One of my passion projects is food waste. During a different chapter of my career, I ideated, created and coordinated an industry-wide food waste challenge that prompted consumers (AKA all of us) to evaluate food purchasing and preparing habits and adjust in order to waste less food and make their shopping cart contents go further. I learned a lot during that challenge, including the fact that beef is one of the least-wasted foods in the grocery store. Shoppers view it as special (as they should) and are more likely to eat beef leftovers or clean their plates instead of scraping them into the trash.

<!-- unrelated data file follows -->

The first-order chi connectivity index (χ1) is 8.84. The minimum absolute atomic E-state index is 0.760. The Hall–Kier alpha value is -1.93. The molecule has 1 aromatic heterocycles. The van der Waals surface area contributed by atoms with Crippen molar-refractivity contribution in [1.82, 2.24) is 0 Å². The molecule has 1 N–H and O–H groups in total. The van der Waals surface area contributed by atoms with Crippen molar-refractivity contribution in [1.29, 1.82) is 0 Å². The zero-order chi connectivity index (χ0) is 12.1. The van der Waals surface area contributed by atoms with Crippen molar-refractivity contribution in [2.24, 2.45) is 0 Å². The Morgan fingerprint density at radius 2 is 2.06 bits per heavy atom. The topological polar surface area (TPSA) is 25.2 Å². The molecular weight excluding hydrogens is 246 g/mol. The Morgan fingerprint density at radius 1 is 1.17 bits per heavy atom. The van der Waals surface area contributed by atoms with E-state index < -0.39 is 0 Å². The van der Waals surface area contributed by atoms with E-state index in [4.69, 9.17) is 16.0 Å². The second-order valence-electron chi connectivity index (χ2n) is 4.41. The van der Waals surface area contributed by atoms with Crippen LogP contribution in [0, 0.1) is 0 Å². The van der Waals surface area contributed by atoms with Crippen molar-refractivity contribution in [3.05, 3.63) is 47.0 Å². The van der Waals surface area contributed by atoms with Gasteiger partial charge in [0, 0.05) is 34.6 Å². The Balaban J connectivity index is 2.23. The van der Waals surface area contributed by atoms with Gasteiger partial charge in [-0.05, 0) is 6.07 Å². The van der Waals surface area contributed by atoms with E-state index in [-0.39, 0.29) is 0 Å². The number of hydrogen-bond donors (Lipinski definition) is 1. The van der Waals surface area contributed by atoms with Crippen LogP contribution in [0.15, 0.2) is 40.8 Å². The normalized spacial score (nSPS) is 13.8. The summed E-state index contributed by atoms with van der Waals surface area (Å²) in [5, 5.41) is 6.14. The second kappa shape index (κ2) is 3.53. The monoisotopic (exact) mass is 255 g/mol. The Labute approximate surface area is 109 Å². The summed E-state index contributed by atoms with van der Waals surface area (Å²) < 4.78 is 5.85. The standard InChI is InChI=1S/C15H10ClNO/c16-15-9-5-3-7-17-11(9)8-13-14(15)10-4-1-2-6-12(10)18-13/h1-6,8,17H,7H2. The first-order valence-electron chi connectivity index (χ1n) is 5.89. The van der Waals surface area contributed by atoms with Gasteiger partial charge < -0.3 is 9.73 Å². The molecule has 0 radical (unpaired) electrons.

Along the same lines, cows are excellent up-cyclers and recyclers. They are able to help reduce food waste just by eating. Cows consume food by-products that humans can’t (or won’t) eat and upcycle them into steaks, roasts and burgers. For example, in Kansas, Iowa, Missouri and other Midwestern states, we have access to distillers dried grains (DDGs) which are a by-product of ethanol production (a biofuel). DDGs are not suitable for human consumption but cows find them quite tasty. Another form of upcycling occurs when cows eat food stuffs such as sugar beet pulp, potato waste and peanut skins which are normally discarded but are palatable for cows. Another form of upcycling occurs from these new plant-based “meats.” These new products are made from wheat and potato protein and the process to extract these proteins leaves behind quite a bit of waste, (shocking, I know) which humans cannot eat but cattle can! Cattle eat by-products of other industries – fuel and food are just two examples – that would otherwise rot in a landfill. Cows really are the originally plant-based protein – taking plant waste and upcycling it into tasty steaks, roasts and burgers!